About This Blog

I was a teenage misogynist. I looked down on girls who wore short skirts and tank tops, because “Don’t they know they look like skanks?” I sneered at the ‘popular girls,’ and the cheerleaders always trying to get attention from the boys (and probably drinking and gasp, having sex). I nodded and agreed wholeheartedly when my friend mused about how stupid it was to have sex before marriage (“After all, he’ll probably just leave you”). I went with my church group to nail blue and pink crosses on the hillside, and thought about how sad it was that all these poor unborn babies had to die.

I was raised in a misogynistic culture, and I absorbed those values, as they were taught to me implicity and explicitly. This blog isn’t about great and enlightened I am now that I’m older– because God knows I’ve got a long way to go, and certainly in five or ten years I’ll look back on my 23-year-old self and cringe. But this blog is about how, even if one is raised with the outdated, sexist ideals that we all are, it’s still possible to grow beyond those and change your way of thinking. You just have to sit back and listen.

Creative Commons Licence
I Was a Teenage Misogynist by Melissa S. is licensed under a Creative Commons Attribution-NoDerivs 3.0 Unported License.

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3 responses »

  1. I stumbled upon your blog when I tried to search for “tomboy and misogyny”. I was looking for anything I could find to back up my assertion that the term “tomboy” is misogynistic. I recently spent time with a friend – another enlightened (or so I thought), feminist minded mom, and was surprised to hear how she has always identified herself as a tomboy. She went on to say that she had several brothers and always enjoyed the company of boys and men over the company of women. She thought women were petty and superficial. I thought about what she was saying, and I realized that rather than being a person who was comfortable in her own female skin, she is actually a person who would prefer to identify with “male things” than to proclaim that her claim to those things is just as legitimate as a female. This really bothers me!! I think it’s time for this word to go away!!!
    My daughter is 14. She’s a blonde, slender, beautiful ballerina who covets pink tutus, and dreams of being the Sugar Plum Fairy some day. She hopes her pale blonde hair will help her to resist pressure to ever shave her legs. She can wrangle sheep on grandpa’s farm like nobody’s business. She likes to climb trees and build things. She gets weak in the knees when she sees a baby, and she loves to braid little girls’ hair for them. Her ballet has made her stronger than most of the boys in her class, and she loves to beat them in team sports in gym class. She’s an algebra genius who likes to design and sew her own clothes. She composes music. She can out fart her brother any day. She sings like an angel. She collects compliments for the power of her sky high ballet leaps.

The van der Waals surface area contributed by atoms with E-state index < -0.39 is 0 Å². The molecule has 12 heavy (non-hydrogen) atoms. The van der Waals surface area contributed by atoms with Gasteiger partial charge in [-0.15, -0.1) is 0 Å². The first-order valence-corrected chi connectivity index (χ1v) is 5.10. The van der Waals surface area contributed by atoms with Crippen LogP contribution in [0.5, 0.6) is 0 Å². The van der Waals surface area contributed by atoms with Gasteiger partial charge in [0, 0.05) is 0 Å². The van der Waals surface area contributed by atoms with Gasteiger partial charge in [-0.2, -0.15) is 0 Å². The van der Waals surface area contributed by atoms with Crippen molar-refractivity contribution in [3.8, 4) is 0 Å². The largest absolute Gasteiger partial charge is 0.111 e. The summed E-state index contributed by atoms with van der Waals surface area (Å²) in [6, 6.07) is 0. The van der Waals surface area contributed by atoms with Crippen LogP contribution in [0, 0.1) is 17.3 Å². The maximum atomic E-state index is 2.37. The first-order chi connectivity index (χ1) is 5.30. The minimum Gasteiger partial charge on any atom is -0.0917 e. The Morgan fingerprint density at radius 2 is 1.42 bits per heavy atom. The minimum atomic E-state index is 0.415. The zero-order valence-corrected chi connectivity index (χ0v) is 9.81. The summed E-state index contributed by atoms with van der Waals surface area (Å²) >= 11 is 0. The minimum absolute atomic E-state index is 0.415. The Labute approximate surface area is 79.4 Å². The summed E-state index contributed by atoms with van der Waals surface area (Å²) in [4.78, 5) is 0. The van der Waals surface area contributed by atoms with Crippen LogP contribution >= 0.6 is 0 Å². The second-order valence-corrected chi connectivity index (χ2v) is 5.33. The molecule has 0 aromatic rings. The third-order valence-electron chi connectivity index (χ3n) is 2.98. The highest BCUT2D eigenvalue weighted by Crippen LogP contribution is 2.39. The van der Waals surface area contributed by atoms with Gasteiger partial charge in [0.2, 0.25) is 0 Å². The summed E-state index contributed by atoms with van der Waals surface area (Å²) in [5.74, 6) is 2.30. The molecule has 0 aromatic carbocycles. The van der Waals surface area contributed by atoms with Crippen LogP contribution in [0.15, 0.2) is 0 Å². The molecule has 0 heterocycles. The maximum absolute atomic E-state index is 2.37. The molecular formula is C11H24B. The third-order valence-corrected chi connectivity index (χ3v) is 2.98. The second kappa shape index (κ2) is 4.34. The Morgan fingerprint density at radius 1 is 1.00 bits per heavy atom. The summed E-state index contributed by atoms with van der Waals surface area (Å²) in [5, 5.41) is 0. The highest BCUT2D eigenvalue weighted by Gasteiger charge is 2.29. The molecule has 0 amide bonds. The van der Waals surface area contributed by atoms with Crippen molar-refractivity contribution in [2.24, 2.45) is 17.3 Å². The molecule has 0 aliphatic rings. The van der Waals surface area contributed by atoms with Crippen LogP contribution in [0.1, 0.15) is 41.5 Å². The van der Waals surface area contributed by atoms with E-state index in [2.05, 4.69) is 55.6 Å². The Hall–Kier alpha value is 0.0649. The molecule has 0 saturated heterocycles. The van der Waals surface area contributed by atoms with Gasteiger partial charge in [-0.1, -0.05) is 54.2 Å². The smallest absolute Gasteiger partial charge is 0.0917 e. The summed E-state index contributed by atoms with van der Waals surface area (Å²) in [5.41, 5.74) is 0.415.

I ask you – is she a tomboy? Well, if so – why? If not -why not?

    Reply
    • I’m not sure I would say that tomboy is inherently misogynistic (although anyone is free to disagree with me on that), but it’s definitely problematic. By suggesting that things like sports and tree-climbing and sheep wrangling are “boy things,” and a girl who does them is therefore a “tomboy,” it only continues to reinforce rigid gender roles. On the other hand, I can see how someone like your friend would choose to identify as a tomboy– simply without thinking of the implications of the word, because she identifies with the way it’s (stereo)typically used. It’s human nature to want to put things in boxes (like ‘tomboy’ vs. ‘girly girl’) even if the majority of human experience is impossible to box up so neatly, so it’s tempting to just say “I’m a tomboy” instead of, for example “I like sports and outdoorsy things and don’t care much about fashion.”

      In any case, your daughter sounds like an amazing young woman! And I wouldn’t dream of trying to force her into a box that she didn’t choose for herself. Wishing the best to her, though, and to you as well :) Thanks for the thought-provoking commentary!

      Reply
  2. I was a misogynist during my early teenage years. Looking back on my friends and I said in high school makes me cringe. Any teacher (or, rarely, student) who got pregnant was nick named “pregnant whore”, we used the word “rape” to describe anything mildy unpleasant and made fun of teachers we hated by constantly misgendering them. The worst was when who was fond of short skirts came to our school and I whispered “whore” at her whenever we passed in the halls.
    When I was sixteen I joined a pro choice Facebook group and from the links there I gradually got involved in feminist blogs. I’m twenty now and I’ve changed a lot. I make it a point not to do any of those things any more but I always wish there was some way I could go back and apologize to the girl I slut shamed.

    Reply

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